Film Review: Shadow in the Cloud

Reviewer: Jane Darcy

Writers: Roseanne Liang and Max Landis

Director: Roseanne Liang

In the closing credits of Shadow in the Clouddirector Roseanne Liang offers archive footage of women pilots in the Allied Air Forces. Given the film’s plucky heroine, should the film be read as a tribute to all the women who overcame sexism to play vital military roles in World War II?

That wouldn’t make much sense of the film’s particularly nasty gremlin. This is no Stephen Spielberg cute mischief-maker, but a repellent creature, a large and steel-clawed, hairless rat with a distorted bat’s face and hideous fangs. Liang and fellow writer Max Landis take an interesting cultural curiosity here, drawing on the gremlin myth popularised by RAF pilots in World War II. Airmen would claim that these naughty fellows were responsible for mechanical faults and failures on aircraft. And indeed the film begins with shots of contemporary posters warning against lowering morale by blaming gremlins for shoddy workmanship.

It’s 1943 and the action focuses almost exclusively on a striking young woman who may or may not be Flight Lieutenant Maude Garrett of the WAAF (enthusiastically played by Chloë Grace Moretz). She has mysterious orders to board a fighter aircraft to deliver a top secret package. Exactly which country’s airforce we are with is left hazy. All we know is that they’re bound for Samoa. The warning signs are all there: the aircraft is called ‘The Fool’s Errand’ and its fuselage depicts a pouting woman sitting saucily astride a bomb. Plus, despite being a B-17 Flying Fortress with its all-important upper and lower turret, the plane is rickety and badly maintained.

Its crew are an ill-disciplined bunch of misogynists and the glamorous young Garrett endures their relentless barrage of sexist insults before being locked into the cramped lower turret. But she is an ace mechanic, so quickly susses the location of the button that allows her to communicate with the main cabin. There is another barrage of insults. The crew convulse every time the word ‘package’ comes up. Garrett uses her cut-glass English accent to tell them what for. This is the basic set-up for the first quarter of the film. We also know that Garrett’s top secret package is up in the cabin, being looked after by the decent Walter Quaid. The camera, however, is committed to filming Garrett, which means it – and we – stay down in the turret for most of the film. Luckily the camera loves Moretz’s face and captures her range of decorative expressions, as, barring views of grey skies, there’s not much else to see. We are reassured that her perfect hair and make-up are likely to survive the bumpy ride.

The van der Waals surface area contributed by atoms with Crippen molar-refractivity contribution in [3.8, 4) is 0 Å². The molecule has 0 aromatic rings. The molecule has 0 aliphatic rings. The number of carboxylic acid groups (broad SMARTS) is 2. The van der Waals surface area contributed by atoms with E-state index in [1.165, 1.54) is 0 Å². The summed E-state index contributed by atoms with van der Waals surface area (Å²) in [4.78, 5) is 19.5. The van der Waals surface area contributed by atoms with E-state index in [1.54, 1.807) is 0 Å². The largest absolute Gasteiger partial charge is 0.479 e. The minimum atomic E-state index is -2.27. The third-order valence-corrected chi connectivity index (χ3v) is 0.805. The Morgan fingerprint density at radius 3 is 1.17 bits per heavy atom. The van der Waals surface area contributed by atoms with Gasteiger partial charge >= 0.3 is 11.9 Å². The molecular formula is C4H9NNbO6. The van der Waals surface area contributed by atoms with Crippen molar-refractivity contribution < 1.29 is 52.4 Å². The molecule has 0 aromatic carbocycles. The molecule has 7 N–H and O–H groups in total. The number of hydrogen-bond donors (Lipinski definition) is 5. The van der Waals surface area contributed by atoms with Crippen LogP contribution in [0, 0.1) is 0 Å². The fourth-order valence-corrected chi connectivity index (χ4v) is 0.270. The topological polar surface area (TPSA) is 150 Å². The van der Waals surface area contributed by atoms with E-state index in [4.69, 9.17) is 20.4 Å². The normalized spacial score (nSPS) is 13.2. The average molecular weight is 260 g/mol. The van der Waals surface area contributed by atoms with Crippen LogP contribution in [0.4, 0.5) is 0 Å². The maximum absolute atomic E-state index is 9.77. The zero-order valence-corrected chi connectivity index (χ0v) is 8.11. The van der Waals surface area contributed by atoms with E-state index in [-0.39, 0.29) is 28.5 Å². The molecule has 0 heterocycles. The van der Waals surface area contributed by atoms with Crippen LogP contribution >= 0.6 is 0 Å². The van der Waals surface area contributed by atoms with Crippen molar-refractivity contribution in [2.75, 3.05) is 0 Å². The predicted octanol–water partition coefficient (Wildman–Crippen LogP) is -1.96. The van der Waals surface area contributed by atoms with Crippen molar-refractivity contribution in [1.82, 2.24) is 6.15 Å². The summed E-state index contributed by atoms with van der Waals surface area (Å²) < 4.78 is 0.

A crew member claims there’s never been a Japanese fighter plane this far before. But from her unique vantage point Garrett is able to spot one. They don’t believe her, however, and remain convinced they’ve got a wrong’un on board. They also scoff when she reports seeing the titular Shadow clinging onto a wing. And they don’t see, as we do, that the creature soon manifests as the loathsome gremlin, plastering itself to the window and inserting spiky rat tail and vicious claws wherever it can. Garrett has a gun, however, and successfully repels the first gremlin attack. Meanwhile upstairs, they’ve heard the gunshot and demand to know who Garrett really is. It turns out she’s not English! She’s American! It’s not quite clear why this change of nationality matters, but on we go.

We’re still in the turret watching with admiration as Garrett single-handedly machine-guns approaching enemy aircraft, performs first-aid on herself (including realigning her dislocated finger) and deals with the indestructible gremlin. To say anything beyond this point would be to offer spoilers. But you can probably guess that the top secret package has a part to play. And that fearless Garrett will finally win the respect of the sexist men. How they’re all going to get back from Samoa, however, remains an intriguing mystery.

Signature Entertainment presentsShadow in the Cloudon Digital Platforms 31st January and DVD 7th February.

The Reviews Hub Score:

Gremlins and misogyny

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The Reviews Hub Film Team is under the editorship of Maryam Philpott.

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